TV’s “Coach” gives pep talk at drug summit

We may all know Craig T. Nelson as Hayden Fox from the 1980s sitcom “Coach” or as Chief of Police Jack Mannion on the CBS show “The District.” The television and film star was invited to the county’s fourth community drug summit Thursday night to speak about “choices.”

Malia Rosa-Tokioka, the popular local singer and teen substance abuse counselor for a drug treatment center called Hina Mauka, was also invited to speak.

What the two have in common is recovery from drug addiction. The lesson was: If they can fall prey to addiction, so can you, your mom or your dad, or your kids, teachers, neighbors and friends. Recovery is possible with patience, support and love. About 150 people showed up at the meeting, held at Kapaa Elementary School’s cafetorium.

Nelson said that through belief in a higher power, he has been sober for 19 years, about the same length of time he’s been a visitor of Kauai.

Rosa-Tokioka quoted Proverbs 14:12: “Before every person there lies a wide and pleasant road. It seems and feels right; but this road ends in death.”

“Many of our young people today are following a road that some of us have already been on and some of us may be on right now Not knowing that once on this road, it’s almost impossible to turn back,” she added.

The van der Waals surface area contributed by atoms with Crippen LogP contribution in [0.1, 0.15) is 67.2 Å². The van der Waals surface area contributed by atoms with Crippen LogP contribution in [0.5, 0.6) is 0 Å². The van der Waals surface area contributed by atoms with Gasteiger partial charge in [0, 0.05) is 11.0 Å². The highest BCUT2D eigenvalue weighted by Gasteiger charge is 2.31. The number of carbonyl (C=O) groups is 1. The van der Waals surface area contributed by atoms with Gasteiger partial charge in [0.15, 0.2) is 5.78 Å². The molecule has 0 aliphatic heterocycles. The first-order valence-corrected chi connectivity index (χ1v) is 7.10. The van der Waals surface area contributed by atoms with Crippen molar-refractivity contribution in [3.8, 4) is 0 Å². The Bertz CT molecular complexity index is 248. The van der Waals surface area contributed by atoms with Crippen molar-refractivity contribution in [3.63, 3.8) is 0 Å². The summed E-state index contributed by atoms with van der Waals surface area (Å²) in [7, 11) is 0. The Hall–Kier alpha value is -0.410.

She hit bottom, she said, when she was indicted for drug possession and faced a 10-year term of imprisonment. Her son, then about 2, would also have been taken from her. Thanks to God and “tough love” from her family, she said she was able to recover and the process gave her back her sanity, her health, her career and a love for life.

Rosa-Tokioka has been drug-free for 15 years and alcohol-free since 1995. At the end of her talk, she sang the song “We Can Make a Difference,” which talks about believing in the power of good to change people’s lives.

“I’m an alcoholic and a drug addict,” said Nelson, who’s been sober for 19 years.

His interest in helping Kauaians fight the battle against ice led him to attend two of the mayor’s summit meetings early this year that included professionals in drug treatment, prevention and counseling. He called ice an “insidious drug (one) that’s accelerated beyond anyone’s imaginations.”

He commented on how Kauai seems to have a lot of despair and not much hope. But he said he has faith that people here can cultivate the feeling of ohana and closeness.

“My experience is that all of us have to come to grips that we’re on an incredible spiritual journey and that god can and will deal with this,” Nelson continued.

He credited his wife, Doria, for going to an Al-Anon meeting about 21 years ago and decided she didn’t want to “play the game” with him any longer. If she hadn’t taken the step, he said he believes he’d probably already be dead.

“When I asked Craig to speak, I didn’t know he had a problem. I asked him because when I saw him on TV, I saw a man who could motivate people,” Baptiste said.

“What I learned was that this is not discriminatory. It doesn’t come from the so-called bad neighborhoods, the low-income families ” Baptiste added.

About 150 people attended the meeting, organized jointly between the County of Kauai and Kawaihau Community Leadership Coalition. Kawaihau district encompasses areas from Wailua River to Kealia River.

Like the other drug summits, the mass was divided into smaller groups. When meeting moderators Mary Jo Sweeney and Jan Carmichael directed the mayor to “count off” the seven groups, a worried mumbling sound echoed in the cafetorium.